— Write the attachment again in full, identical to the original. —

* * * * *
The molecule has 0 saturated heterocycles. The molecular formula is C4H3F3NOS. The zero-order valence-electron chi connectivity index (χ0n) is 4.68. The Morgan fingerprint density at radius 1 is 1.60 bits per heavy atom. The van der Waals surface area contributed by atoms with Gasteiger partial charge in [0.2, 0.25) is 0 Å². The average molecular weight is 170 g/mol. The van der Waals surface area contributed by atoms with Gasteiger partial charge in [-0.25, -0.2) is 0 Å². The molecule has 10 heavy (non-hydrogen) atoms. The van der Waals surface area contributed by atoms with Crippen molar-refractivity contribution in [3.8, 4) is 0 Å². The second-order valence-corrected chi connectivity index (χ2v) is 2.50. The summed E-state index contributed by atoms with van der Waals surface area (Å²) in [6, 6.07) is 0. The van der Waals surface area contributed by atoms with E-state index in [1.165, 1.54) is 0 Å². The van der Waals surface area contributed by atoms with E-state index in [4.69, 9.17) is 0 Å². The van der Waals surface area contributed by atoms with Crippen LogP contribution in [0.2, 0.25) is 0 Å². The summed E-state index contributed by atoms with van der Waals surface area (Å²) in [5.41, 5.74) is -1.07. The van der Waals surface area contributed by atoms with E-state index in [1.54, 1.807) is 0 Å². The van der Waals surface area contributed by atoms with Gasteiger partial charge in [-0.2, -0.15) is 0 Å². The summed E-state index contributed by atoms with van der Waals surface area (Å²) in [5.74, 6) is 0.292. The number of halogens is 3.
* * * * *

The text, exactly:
The molecule has 0 saturated heterocycles. The molecular formula is C4H3F3NOS. The zero-order valence-electron chi connectivity index (χ0n) is 4.68. The Morgan fingerprint density at radius 1 is 1.60 bits per heavy atom. The van der Waals surface area contributed by atoms with Gasteiger partial charge in [0.2, 0.25) is 0 Å². The average molecular weight is 170 g/mol. The van der Waals surface area contributed by atoms with Gasteiger partial charge in [-0.25, -0.2) is 0 Å². The molecule has 10 heavy (non-hydrogen) atoms. The van der Waals surface area contributed by atoms with Crippen molar-refractivity contribution in [3.8, 4) is 0 Å². The second-order valence-corrected chi connectivity index (χ2v) is 2.50. The summed E-state index contributed by atoms with van der Waals surface area (Å²) in [6, 6.07) is 0. The van der Waals surface area contributed by atoms with E-state index in [1.165, 1.54) is 0 Å². The van der Waals surface area contributed by atoms with E-state index in [4.69, 9.17) is 0 Å². The van der Waals surface area contributed by atoms with Crippen LogP contribution in [0.2, 0.25) is 0 Å². The summed E-state index contributed by atoms with van der Waals surface area (Å²) in [5.41, 5.74) is -1.07. The van der Waals surface area contributed by atoms with E-state index in [1.54, 1.807) is 0 Å². The van der Waals surface area contributed by atoms with Gasteiger partial charge in [-0.2, -0.15) is 0 Å². The summed E-state index contributed by atoms with van der Waals surface area (Å²) in [5.74, 6) is 0.292. The number of halogens is 3.